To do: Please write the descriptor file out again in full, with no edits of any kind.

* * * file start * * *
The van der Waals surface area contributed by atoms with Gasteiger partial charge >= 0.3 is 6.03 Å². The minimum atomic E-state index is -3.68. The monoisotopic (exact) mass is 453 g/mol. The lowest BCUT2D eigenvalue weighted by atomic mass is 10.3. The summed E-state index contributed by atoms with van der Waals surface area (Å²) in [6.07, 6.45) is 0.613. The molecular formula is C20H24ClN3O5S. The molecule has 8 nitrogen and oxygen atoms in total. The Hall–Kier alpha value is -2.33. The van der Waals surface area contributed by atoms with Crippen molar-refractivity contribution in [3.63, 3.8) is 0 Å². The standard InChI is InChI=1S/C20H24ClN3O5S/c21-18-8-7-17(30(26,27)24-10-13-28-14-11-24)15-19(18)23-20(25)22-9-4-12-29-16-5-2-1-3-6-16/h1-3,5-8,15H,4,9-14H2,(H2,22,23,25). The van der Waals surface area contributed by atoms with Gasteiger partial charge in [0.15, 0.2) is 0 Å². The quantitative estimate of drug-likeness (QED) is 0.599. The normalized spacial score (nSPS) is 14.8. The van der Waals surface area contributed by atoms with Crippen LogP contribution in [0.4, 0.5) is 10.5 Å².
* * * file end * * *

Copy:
The van der Waals surface area contributed by atoms with Gasteiger partial charge >= 0.3 is 6.03 Å². The minimum atomic E-state index is -3.68. The monoisotopic (exact) mass is 453 g/mol. The lowest BCUT2D eigenvalue weighted by atomic mass is 10.3. The summed E-state index contributed by atoms with van der Waals surface area (Å²) in [6.07, 6.45) is 0.613. The molecular formula is C20H24ClN3O5S. The molecule has 8 nitrogen and oxygen atoms in total. The Hall–Kier alpha value is -2.33. The van der Waals surface area contributed by atoms with Crippen molar-refractivity contribution in [3.63, 3.8) is 0 Å². The standard InChI is InChI=1S/C20H24ClN3O5S/c21-18-8-7-17(30(26,27)24-10-13-28-14-11-24)15-19(18)23-20(25)22-9-4-12-29-16-5-2-1-3-6-16/h1-3,5-8,15H,4,9-14H2,(H2,22,23,25). The van der Waals surface area contributed by atoms with Gasteiger partial charge in [0.15, 0.2) is 0 Å². The quantitative estimate of drug-likeness (QED) is 0.599. The normalized spacial score (nSPS) is 14.8. The van der Waals surface area contributed by atoms with Crippen LogP contribution in [0.4, 0.5) is 10.5 Å².